As previously reported, Megaupload -- along with Megavideo -- was shut down by the FBI on Thursday. The group behind the websites have been charged with copyright infringement, conspiracy to commit racketeering and money laundering. Many individuals named in the indictment are now in custody while a few others are still at large.
Now rewind to the moment before the FBI made its announcement. Hactivist group Anonymous remained somewhat dormant during the whole SOPA/PIPA bag of drama, offering its vocal resentment since the legislation reared its head. DDoS attacks have been few and far in-between, or so it seemed. There was the whole Symantec source code controversy, but that too seemed to have fizzled.
But in the here and now, we have the Megaupload thing, and it's not pretty. In retaliation, Anonymous has emerged, initially striking at the Department of Justice website with a nasty DDoS attack. But it's not stopping there, oh no sir. Anonymous has become a disturbed hornets nest that now has all of its occupants out and buzzing, striking in defense at everything that's pissed it off in the last month.
According to Anonymous itself (in addition to other reports), the group has knocked out the following websites: RIAA, MPAA, Universal Music Group, the US Copyright Office, BMI and French copyright authority HADOPI. There may be more, but that's the list we have for now. Anonymous agents are currently buzzing on IRC, trying to coordinate their DDoS attacks in the same direction.
An RIAA spokesman confirmed to CNN earlier today that the RIAA website was indeed knocked offline, but indicated that it was merely a flesh wound compared to the damage the DoJ caused to the file sharing community. "The fact that a couple of sites might have been taken down is really ancillary to the significant news today that the Justice Department brought down one of the world's most notorious file sharing hubs," he said.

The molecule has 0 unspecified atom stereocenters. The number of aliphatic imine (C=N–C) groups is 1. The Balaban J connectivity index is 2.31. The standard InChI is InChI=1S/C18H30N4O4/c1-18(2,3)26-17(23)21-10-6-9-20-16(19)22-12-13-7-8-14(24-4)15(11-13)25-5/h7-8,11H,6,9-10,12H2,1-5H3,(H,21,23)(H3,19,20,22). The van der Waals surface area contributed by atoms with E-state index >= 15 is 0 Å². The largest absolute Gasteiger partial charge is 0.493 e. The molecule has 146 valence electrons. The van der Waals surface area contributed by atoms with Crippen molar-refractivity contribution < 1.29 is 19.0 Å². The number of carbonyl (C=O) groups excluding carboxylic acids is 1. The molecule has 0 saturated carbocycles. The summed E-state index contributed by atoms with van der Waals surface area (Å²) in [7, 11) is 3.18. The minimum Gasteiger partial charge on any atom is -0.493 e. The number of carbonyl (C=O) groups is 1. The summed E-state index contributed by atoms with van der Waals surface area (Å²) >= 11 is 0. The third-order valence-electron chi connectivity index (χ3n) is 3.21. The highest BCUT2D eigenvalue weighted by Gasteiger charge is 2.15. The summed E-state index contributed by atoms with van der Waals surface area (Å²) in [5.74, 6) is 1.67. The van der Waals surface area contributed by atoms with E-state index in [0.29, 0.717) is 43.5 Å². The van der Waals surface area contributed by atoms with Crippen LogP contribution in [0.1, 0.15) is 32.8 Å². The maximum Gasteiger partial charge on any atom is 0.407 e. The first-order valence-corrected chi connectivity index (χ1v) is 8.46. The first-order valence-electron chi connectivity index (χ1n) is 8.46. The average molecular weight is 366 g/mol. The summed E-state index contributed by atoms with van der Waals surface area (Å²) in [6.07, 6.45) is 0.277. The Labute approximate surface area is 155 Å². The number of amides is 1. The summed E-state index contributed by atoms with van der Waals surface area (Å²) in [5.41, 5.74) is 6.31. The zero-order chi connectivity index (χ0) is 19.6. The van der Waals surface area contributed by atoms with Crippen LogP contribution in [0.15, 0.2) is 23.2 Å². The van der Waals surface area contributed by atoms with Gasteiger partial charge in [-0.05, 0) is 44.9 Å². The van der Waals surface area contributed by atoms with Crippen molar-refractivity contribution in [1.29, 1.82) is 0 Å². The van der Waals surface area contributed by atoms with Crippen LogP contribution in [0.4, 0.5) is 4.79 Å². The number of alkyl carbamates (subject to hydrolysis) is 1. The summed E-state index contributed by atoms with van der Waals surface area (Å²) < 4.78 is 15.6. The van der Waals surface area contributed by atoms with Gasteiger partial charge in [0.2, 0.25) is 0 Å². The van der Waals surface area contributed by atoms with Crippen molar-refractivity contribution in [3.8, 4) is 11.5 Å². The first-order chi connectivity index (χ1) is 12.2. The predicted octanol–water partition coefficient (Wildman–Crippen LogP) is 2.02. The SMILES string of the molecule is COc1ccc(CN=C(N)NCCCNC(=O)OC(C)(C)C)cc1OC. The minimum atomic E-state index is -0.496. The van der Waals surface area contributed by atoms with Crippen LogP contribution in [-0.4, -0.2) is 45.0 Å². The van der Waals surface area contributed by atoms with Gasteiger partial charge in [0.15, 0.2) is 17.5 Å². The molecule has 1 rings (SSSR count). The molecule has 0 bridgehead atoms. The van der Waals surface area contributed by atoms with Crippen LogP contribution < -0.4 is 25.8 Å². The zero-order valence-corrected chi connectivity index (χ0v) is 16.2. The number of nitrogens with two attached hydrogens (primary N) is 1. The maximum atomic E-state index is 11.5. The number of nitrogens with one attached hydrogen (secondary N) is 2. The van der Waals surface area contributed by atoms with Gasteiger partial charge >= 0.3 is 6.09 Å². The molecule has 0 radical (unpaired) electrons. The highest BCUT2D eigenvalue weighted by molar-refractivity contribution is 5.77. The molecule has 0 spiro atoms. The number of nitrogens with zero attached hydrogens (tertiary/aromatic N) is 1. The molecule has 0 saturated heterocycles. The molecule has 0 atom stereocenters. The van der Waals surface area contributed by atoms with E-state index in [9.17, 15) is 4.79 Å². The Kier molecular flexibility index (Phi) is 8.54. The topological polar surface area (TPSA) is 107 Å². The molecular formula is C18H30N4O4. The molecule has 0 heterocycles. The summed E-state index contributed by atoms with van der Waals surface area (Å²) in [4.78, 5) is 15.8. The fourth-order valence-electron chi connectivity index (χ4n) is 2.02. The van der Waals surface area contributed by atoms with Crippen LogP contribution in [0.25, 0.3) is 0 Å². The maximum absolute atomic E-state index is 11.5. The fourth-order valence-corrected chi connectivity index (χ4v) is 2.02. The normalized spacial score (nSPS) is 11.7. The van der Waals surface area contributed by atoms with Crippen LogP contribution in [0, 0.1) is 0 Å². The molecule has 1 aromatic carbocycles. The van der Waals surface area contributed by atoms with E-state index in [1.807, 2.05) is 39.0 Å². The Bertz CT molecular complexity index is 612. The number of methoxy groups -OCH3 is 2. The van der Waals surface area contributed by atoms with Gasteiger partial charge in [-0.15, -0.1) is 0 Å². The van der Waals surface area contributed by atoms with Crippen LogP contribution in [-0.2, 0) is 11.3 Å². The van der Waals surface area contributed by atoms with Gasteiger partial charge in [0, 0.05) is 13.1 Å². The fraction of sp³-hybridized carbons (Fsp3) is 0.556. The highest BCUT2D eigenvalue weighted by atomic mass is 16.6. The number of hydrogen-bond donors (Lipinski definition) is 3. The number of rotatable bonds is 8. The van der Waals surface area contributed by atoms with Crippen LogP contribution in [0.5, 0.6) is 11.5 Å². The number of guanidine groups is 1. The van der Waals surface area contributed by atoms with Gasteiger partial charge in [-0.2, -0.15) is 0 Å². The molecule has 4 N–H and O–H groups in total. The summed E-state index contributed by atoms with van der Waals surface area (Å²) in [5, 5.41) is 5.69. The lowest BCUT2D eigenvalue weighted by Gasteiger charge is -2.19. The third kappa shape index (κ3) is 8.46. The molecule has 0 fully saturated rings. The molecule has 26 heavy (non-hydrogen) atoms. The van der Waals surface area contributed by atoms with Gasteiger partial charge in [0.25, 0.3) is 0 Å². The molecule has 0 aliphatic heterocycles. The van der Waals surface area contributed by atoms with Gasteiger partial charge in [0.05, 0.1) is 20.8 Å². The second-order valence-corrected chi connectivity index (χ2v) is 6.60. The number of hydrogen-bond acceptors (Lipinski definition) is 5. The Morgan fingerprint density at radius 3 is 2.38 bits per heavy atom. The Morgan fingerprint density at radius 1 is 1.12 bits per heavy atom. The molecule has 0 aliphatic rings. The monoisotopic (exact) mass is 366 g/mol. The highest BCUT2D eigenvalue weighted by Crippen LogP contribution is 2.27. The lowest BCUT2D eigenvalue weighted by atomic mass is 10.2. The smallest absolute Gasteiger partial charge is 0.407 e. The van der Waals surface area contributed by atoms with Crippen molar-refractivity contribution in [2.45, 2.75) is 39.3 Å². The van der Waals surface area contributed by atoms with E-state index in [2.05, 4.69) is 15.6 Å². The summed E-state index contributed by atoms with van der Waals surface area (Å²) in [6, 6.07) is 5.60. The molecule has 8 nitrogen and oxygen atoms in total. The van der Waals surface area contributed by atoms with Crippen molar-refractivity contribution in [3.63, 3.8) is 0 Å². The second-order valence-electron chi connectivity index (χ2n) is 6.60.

Anonymous operative Barrett Brown told RT on Thursday afternoon that more was coming, and that Anonymous-aligned hacktivists are pursuing a joint effort with others to "damage campaign raising abilities of remaining Democrats who support SOPA." Operatives involved in the project will use an "experimental campaign" and search engine optimization techniques "whereby to forever saddle some of these congressmen with their record on this issue." RT claims this is the largest coordinated attack in Anonymous' history.
"DDoS is the internet what the Billy club is to gang warfare: simple, cheap, unsophisticated and effective," said Rob Rachwald, director of security strategy, Imperva. "But DDoS lends itself well to the Anonymous model which relies on crowd sourcing. During Operation Payback, Anonymous inspired an army of thousands in an attempt to bring numerous commercial sites. In this case, they’re boasting '5,600 DDoS zealots blasting at once.'"
As of this writing, Twitter is slowing down to a crawl, but the AnonymousIRC feed and other Anonymous-related agents are lit up with chatter about the current attacks. "http://www.fbi.gov - you feel censored yet? We sincerely hope you like your own medicine! #Anonymous #OpMegaupload," reads one tweet, basically announcing that the FBI's website is now down for the count.
"FBI.GOV TANGO DOWN! #Megaupload," reads another tweet. Yep, there went the FBI. Who's next, we wonder.